Back cover synopsis:
Peter Mayle and his wife cherished the dream of someday living in Provence. Then it happened. They bought a two-centuries-old farmhouse and began the exhilarating, frustrating, joyful and satisfying task of restoration.
It was total immersion. From coping with freezing weather, to dealing with disarming and procrastinating local craftsmen, Mayle shares his strategies for survival and relishes the growing camaraderie with his country neighbors.
One of my first reasons for picking up this book was the vague hope that Mayle would talk about the city of Arles, where I spent a good portion of my honeymoon in April. Alas, he did not. But that is pretty much the only fault I found with this book. Its hilarious, its witty, and all the country neighbors Mayle meets and acquires are some of the most colorful people I have read about in ages.
I listened to the audio cd, read by David Case. I loved David Case’s narration. He was snarky when necessary and was able to get across the irony and befuddlement of certain scenes better than it would have been in print. I actually have the print copy of his book at home, but I could never read past the first chapter, despite my interest in the story.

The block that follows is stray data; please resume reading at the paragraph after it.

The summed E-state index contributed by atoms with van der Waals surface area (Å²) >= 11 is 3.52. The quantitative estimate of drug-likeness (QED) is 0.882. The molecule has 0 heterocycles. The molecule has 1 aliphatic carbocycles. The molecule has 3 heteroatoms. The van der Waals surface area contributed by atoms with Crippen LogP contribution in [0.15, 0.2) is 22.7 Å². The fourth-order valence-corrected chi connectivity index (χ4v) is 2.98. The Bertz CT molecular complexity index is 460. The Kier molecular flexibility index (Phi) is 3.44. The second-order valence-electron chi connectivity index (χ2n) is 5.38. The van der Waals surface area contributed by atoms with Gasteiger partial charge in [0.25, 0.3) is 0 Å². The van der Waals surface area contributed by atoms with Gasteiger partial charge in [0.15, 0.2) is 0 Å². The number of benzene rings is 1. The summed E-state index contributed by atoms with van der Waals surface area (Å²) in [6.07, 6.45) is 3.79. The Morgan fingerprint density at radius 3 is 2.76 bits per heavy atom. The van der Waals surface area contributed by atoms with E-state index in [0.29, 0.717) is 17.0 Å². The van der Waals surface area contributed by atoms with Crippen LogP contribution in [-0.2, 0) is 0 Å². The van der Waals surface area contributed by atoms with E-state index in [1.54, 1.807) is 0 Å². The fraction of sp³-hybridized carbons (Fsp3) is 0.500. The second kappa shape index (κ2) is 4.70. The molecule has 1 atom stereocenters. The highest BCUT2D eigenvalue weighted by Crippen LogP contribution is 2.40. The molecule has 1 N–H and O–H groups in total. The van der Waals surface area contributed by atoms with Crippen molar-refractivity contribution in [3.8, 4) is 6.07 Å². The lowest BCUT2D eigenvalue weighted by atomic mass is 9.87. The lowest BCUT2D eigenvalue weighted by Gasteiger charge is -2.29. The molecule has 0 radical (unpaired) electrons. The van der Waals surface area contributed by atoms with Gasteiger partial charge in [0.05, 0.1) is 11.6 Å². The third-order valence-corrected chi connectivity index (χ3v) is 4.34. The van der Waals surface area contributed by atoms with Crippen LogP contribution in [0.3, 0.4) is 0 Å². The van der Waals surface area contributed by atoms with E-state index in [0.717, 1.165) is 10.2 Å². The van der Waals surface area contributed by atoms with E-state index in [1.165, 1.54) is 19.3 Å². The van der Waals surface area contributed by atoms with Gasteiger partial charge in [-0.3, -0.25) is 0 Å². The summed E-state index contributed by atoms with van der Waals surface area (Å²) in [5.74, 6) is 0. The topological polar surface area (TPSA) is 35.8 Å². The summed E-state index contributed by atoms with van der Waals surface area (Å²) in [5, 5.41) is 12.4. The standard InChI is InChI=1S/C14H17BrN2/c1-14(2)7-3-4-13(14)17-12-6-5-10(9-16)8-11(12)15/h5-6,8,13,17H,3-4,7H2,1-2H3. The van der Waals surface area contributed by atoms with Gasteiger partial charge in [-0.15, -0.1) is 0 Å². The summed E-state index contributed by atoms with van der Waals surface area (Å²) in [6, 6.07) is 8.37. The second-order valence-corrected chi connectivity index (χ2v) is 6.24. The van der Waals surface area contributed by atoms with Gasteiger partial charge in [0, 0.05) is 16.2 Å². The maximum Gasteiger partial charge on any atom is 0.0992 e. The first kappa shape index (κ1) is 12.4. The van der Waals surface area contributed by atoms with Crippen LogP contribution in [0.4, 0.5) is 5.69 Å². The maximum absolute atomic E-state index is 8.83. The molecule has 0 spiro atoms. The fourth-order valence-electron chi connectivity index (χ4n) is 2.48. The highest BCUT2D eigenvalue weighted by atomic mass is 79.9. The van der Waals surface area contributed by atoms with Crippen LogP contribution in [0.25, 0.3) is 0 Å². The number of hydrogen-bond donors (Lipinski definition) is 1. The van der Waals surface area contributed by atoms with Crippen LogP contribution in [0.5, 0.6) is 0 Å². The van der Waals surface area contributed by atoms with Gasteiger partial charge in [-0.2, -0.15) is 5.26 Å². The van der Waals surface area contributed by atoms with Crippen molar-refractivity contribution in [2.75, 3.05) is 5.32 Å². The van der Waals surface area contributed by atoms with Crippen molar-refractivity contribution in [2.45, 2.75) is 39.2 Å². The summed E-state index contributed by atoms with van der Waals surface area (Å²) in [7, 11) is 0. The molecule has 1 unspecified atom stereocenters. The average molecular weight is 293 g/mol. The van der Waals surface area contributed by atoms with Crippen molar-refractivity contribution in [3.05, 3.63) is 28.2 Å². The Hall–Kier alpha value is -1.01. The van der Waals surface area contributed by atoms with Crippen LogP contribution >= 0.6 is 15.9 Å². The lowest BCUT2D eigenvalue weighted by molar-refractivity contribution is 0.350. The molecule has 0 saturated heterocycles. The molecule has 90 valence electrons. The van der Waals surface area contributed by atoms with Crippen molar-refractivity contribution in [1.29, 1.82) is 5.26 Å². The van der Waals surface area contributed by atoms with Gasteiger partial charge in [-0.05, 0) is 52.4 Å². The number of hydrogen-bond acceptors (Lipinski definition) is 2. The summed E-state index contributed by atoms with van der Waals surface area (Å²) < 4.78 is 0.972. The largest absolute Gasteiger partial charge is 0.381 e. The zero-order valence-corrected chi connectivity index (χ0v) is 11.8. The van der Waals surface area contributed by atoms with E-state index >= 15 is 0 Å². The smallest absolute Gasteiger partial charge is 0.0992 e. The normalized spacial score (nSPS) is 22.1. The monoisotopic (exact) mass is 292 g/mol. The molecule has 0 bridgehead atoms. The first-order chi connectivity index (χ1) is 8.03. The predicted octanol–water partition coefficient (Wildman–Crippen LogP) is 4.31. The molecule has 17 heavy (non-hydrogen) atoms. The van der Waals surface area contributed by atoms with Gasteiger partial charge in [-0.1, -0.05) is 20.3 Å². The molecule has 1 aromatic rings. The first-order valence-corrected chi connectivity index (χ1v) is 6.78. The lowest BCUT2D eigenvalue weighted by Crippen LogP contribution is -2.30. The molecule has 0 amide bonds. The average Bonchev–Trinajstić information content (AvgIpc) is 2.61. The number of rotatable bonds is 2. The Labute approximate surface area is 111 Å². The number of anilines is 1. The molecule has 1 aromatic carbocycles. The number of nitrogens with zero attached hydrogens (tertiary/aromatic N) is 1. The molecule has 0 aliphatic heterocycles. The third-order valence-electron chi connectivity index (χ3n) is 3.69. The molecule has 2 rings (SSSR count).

The Mayles and their two dogs moved into a centuries old farmhouse in the Luberon of Provence in the late 1980s. Most people compare this book to Under the Tuscan Sun by Frances Mayes. If you have to choose between the two, go with A Year in Provence. Mayle is able to poke fun at himself, at family and friends and pestering acquaintances who over stay their visit. Mayle is wonderfully descriptive. Frances Mayes spent too much time in her own head, and not enough time focusing on the people around her. What I liked about this book/CD is that it really felt more like a conversation, a story with Peter Mayle. David Case definitely brought that across in his reading, which made the mood of the book more intimate. I only wish there were pictures of the his Provincal neighbors and all the wonderfully delicious food that he ate. Oh, the food. My mouth watered at his descriptions.
Book 60 of 2011